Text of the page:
20 August 2019

Celtis Celebration

Bring your favourite Celtis (or more than one) to display in our Spring festival show & tell and stand a chance of winning a prize. Please email bishopsfordbonsai@gmail.com to book a space on the tables.

15 August 2019

Myrtus communis

by Gail Theron

My very first Bonsai (created under the expert guidance of Bernard Coetzee) was a Myrtus communis. Perhaps this is why I am particularly fond of this species. 

The common Myrtle is an evergreen shrub up to 3m with small, dark green, glossy, aromatic leaves. It has white flowers consisting mainly of a puff of stamens followed by single-stalked, blueish-black berries. It is used mainly for hedges and is drought-resistant.

I feel that they make very good subjects for Bonsai as the leaves are tiny and with the proper care it rewards one with a network of fine branches in a reasonably short time.

These trees are very vulnerable to certain pests, e.g. scale, mealie bug and aphids and due to the nature of the bark these are often only detected when the tree is somewhat debilitated. An application of Koinor, watered into the roots, will control these pests. 

I have found that they don't like damp feet and should therefore have a soil mixture that drains well. I fertilise mine regularly with Hortisol and have them in a sunny position. I feel that it is not sufficient merely to pinch out shoots, one has to prune back quite often. 
My Myrtles have brought me a tremendous amount of pleasure. They are readily available from nurseries and quickly develop into pleasing Bonsai. I can recommend them to beginners and experienced growers alike.

7 August 2019

Multi trunks

Gail Theron presented some of her multi-trunk Bonsai trees at the Winter Bash this past weekend. Photo credits to Cindy Rodkin.

1 August 2019

Bonsai Things to do in Cape Town - August


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Still wet, cold, windy and dark but beneath the gloom sap is rising and potting is hectic. Finish potting deciduous trees this month and add acacias to the list.
Little watering required but be wary of consecutive dry days. Check drainage holes in pots and if trees are not draining properly lift them up and place coarse gravel under them.
It is still very early to apply feeds but growth stimulants such as Superthrive may be used. Once growth commences fertilisers may be used.
Pests are waking up and whilst humans are still reluctant to go outdoors pests may be damaging little trees. Take the necessary precautions.
Pruning may now be carried out freely, stimulating growth by pruning on both deciduous and evergreens are useful.
Deciduous trees may still be potted but take care with evergreens it is still too cold for them. Only pot when the onset of growth is obvious.
August days are longer but temperatures are still lower than in June. This area is still in winter, so take care not to do things best left to spring.

The weather is conducive to collecting rocks as SUISEKI or for creating PENJING. It is also very healthy both physically and mentally to get outdoors and to enjoy a special closeness with nature.

29 July 2019

Potting season

It is potting season for deciduous trees such as Swamp Cypress, Celtis, Elms, Maples, etc now. As soon as you see the leaf buds swelling, before they open, that is the correct time to pot. It depends on our weather and the micro climate in your garden, so keep an eye out for the right time. Bonsai should be repotted every couple of years.  Stock up, at our nursery, with pots, soil, mesh to cover the drainage holes and multicote slow release fertiliser to mix into your soil. It's also a good time to take cuttings and sow seed and for that we have punnets and vermiculite for sale.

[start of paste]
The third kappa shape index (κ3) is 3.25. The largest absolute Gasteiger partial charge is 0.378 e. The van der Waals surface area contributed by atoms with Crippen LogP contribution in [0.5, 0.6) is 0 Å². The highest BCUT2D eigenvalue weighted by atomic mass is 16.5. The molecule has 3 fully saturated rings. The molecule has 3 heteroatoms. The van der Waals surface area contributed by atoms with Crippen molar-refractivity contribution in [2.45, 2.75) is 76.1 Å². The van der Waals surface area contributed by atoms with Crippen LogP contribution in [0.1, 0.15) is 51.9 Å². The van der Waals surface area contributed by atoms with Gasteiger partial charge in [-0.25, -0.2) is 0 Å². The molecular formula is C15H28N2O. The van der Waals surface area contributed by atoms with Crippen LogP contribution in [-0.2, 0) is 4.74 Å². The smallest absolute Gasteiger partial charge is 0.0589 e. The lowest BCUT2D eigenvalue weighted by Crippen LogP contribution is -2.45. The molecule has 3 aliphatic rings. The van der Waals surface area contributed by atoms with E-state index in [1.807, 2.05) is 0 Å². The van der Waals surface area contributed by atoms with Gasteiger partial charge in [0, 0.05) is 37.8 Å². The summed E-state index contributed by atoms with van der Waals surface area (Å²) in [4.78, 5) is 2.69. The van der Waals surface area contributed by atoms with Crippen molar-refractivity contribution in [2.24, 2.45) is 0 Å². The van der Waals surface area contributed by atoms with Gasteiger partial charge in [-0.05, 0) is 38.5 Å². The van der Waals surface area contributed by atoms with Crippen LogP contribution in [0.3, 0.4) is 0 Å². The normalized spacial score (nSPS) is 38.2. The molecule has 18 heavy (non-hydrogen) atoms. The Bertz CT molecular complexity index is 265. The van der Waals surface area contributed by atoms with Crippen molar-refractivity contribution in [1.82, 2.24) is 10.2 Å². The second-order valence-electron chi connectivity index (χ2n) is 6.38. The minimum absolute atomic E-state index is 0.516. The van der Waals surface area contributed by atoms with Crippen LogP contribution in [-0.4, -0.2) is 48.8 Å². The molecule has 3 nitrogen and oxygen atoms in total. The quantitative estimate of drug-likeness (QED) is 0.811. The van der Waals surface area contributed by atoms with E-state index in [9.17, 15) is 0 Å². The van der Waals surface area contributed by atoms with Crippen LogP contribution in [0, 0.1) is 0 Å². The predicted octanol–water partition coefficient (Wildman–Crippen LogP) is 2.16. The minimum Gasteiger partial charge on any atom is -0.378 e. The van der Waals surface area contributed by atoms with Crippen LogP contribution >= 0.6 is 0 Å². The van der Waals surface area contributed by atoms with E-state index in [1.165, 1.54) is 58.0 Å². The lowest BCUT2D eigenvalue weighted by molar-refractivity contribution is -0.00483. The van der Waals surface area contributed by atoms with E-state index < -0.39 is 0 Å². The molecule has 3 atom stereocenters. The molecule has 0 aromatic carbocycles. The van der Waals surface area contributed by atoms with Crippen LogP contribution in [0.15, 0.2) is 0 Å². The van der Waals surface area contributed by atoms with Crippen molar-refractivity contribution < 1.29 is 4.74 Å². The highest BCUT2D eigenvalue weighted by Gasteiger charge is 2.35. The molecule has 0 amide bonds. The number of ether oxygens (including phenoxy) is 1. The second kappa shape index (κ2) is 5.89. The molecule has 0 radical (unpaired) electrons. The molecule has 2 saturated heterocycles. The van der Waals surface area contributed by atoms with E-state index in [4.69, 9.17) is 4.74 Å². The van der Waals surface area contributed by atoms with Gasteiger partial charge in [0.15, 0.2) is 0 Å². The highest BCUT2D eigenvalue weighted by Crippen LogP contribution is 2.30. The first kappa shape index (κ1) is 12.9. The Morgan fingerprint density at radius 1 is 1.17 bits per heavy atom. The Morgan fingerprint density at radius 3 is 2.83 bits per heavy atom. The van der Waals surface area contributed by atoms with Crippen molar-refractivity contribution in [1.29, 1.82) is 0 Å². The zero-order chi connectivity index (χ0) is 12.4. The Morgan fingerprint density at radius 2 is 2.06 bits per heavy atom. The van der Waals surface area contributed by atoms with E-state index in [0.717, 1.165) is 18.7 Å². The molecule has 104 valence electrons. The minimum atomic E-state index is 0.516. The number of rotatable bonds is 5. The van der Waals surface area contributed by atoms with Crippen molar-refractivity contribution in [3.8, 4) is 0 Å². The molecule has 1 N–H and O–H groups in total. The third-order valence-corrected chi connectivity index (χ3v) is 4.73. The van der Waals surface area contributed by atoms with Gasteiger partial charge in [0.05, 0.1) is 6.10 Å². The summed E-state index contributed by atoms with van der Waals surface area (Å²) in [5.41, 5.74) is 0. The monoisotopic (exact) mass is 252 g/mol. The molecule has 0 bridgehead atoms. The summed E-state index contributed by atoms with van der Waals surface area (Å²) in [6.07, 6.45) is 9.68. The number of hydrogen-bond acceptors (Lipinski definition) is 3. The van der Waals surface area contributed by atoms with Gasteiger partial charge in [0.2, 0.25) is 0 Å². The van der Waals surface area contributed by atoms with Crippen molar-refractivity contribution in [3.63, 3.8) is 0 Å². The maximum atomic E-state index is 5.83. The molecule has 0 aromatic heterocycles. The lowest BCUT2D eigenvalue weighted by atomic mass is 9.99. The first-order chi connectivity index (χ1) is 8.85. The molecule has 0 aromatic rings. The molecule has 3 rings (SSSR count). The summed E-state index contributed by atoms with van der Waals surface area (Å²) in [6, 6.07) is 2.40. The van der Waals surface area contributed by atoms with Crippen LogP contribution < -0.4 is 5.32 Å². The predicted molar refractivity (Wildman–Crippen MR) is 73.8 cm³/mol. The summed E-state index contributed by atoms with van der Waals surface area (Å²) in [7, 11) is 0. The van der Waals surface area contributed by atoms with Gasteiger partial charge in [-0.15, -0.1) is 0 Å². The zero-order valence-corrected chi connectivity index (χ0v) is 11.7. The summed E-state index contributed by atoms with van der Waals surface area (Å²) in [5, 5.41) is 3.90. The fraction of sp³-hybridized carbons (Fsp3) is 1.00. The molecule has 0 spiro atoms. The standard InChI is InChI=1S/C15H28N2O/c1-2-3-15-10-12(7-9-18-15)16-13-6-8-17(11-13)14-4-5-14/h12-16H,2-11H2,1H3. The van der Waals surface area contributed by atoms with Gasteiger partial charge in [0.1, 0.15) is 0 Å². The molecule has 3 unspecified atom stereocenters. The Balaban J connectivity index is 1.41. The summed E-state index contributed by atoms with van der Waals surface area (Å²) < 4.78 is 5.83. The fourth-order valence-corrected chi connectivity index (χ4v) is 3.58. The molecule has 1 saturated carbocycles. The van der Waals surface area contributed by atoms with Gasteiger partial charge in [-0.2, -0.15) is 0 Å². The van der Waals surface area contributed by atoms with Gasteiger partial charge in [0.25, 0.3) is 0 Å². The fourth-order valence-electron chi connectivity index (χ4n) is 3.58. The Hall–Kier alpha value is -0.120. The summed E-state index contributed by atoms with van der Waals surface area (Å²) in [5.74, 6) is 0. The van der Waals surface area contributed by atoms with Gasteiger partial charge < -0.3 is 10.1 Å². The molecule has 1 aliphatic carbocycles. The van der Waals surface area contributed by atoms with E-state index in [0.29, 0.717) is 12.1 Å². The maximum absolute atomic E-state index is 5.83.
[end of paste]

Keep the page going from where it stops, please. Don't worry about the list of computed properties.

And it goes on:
12 July 2019

Pest and Diseases on Junipers

 Pests and diseases on Junipers
by Gail Theron

Junipers are relatively tough and hardy as far as attacks from fungi and insects are concerned and this in itself creates a problem in that I tend to neglect them in any "inspection round" assuming all to be well. Because the foliage is usually quite compact and dense the "pesties" really go to town and have a ball, undetected.

The colour of the foliage is very often an indication that all is not well.

I have had the following problems:

Leaf scale
Small white scales on the upper and under surface of the leaves. Oleum or Seizer and Eco Oil is the remedy used fortnightly.

Red spider mite
A microscopic sucking insect leaving leaves looking "salt and peppered” and you will also find fine webs visible on the tree. A Seizer and Eco-oil mixture is a contact spray and applications fortnightly would be necessary. The damaged leaves will never recover.

Woolly aphids
A cotton wool and web-like appearance indicates that this is present. The same treatment as for red spider applies.  Use Koinor which is systemic and needs to be watered into the roots and not sprayed on the foliage.

Mealy bug
Bugs visible, often hide in bark in all nooks and crannies - same treatment as above. Use Koinor which is systemic and needs to be watered into the roots and not sprayed on the foliage.

Fungal problems
In recent years many Junipers overseas have been attacked by fungal problems.  We need to be alert to this and treat our Junipers accordingly with Mancozeb & Eco-oil, Rosecare or Ready to use Rose Protector.

Variety of Junipers available.

Are you struggling to find a variety of Junipers suitable for Bonsai? We have a selection of young trees such as Juniper conferta, Juniper chinensis grey owl, Juniper chinensis mint julip, Juniper procumbens nana, Juniper itoigawa and Sargent Junipers priced from R95 to R250.